Davtian’s office revealed his written appeal to the government in a statement released on Monday. It complained that the country has no legislation or government agency to tackle what it described as a growing spread of illicit online content.
“In the absence of such control, information platforms continue the unfettered spread of such content, distorting and abusing the democratic principle of freedom of speech,” read the statement. “By contrast, in a number of countries, including Germany, Russia and Georgia, the security of information distributed through online resources is regulated by legal acts.”
The Office of the Prosecutor-General gave the example of Russia’s state communications regulator Roskomnadzor which can restrict or block access to websites refusing to remove unwanted content. It also argued that a German government agency is empowered to slap massive fines on Internet platforms disseminating illegal material such as racing or other hate speech.
Some Armenian civil rights activists expressed concern over Davtian’s initiative, saying that it could lead to unjustified curbs on free speech and Armenians’ access to the Internet, which has been practically unrestricted to date.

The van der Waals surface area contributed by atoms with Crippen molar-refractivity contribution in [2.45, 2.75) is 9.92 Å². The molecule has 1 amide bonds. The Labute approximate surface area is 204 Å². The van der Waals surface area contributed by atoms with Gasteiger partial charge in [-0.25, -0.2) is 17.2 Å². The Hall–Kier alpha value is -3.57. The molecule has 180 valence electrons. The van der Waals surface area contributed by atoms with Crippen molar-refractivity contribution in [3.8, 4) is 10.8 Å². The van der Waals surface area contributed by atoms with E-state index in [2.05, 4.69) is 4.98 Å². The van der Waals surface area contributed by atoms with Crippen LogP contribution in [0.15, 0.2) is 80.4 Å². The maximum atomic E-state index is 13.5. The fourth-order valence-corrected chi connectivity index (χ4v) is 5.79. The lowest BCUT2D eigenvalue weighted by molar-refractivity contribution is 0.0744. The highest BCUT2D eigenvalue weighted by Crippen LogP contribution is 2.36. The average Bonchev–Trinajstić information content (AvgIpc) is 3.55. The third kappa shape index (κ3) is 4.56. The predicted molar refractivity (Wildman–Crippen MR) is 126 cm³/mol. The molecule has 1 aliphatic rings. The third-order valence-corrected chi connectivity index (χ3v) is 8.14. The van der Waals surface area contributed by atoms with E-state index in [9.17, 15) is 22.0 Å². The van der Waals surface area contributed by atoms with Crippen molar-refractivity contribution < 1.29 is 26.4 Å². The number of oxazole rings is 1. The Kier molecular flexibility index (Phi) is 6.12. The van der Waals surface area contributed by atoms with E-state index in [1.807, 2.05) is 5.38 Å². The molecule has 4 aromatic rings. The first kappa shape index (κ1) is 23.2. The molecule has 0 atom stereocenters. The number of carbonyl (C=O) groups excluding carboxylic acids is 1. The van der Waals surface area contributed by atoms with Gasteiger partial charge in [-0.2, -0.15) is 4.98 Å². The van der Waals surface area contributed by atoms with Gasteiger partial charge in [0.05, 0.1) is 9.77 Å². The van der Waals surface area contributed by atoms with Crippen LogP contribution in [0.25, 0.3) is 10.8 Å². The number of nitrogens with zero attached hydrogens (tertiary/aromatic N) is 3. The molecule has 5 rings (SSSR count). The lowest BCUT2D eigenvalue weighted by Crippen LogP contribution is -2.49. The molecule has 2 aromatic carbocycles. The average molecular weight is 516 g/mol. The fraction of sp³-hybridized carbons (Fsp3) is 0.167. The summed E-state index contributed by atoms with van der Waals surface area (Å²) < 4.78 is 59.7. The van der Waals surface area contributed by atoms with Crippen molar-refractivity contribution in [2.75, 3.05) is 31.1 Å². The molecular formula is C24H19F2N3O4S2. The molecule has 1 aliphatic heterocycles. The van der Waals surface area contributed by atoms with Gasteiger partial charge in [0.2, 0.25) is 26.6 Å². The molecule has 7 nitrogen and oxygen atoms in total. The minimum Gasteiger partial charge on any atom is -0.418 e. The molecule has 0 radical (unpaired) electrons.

Shushan Doydoyan, who leads the Yerevan-based Center for Freedom of Information, said Davtian’s reference to Roskomnadzor is particularly worrying because the Russian agency is notorious for media censorship.
“In my view, such initiatives are not the prosecutors’ business,” Doydoyan told RFE/RL’s Armenian Service.
According to the prosecutors’ statement, Davtian stressed that the proposed regulation of online content would not restrict Armenians’ “constitutional right to freely express opinions.”
Prime Minister Nikol Pashinian’s government has not yet publicly reacted to the appeal from the chief prosecutor who will complete his six-year term in office on September 15.
In a joint declaration issued after their talks held outside Moscow in April, Pashinian and Russian President Vladimir Putin pledged to step up Russian-Armenian “cooperation on international information security.”
“The parties expressed concern about the growing trend of using modern information and communication technologies to commit illegal and harmful actions, interfere in the internal affairs of states and undermine their sovereignty,” said the declaration.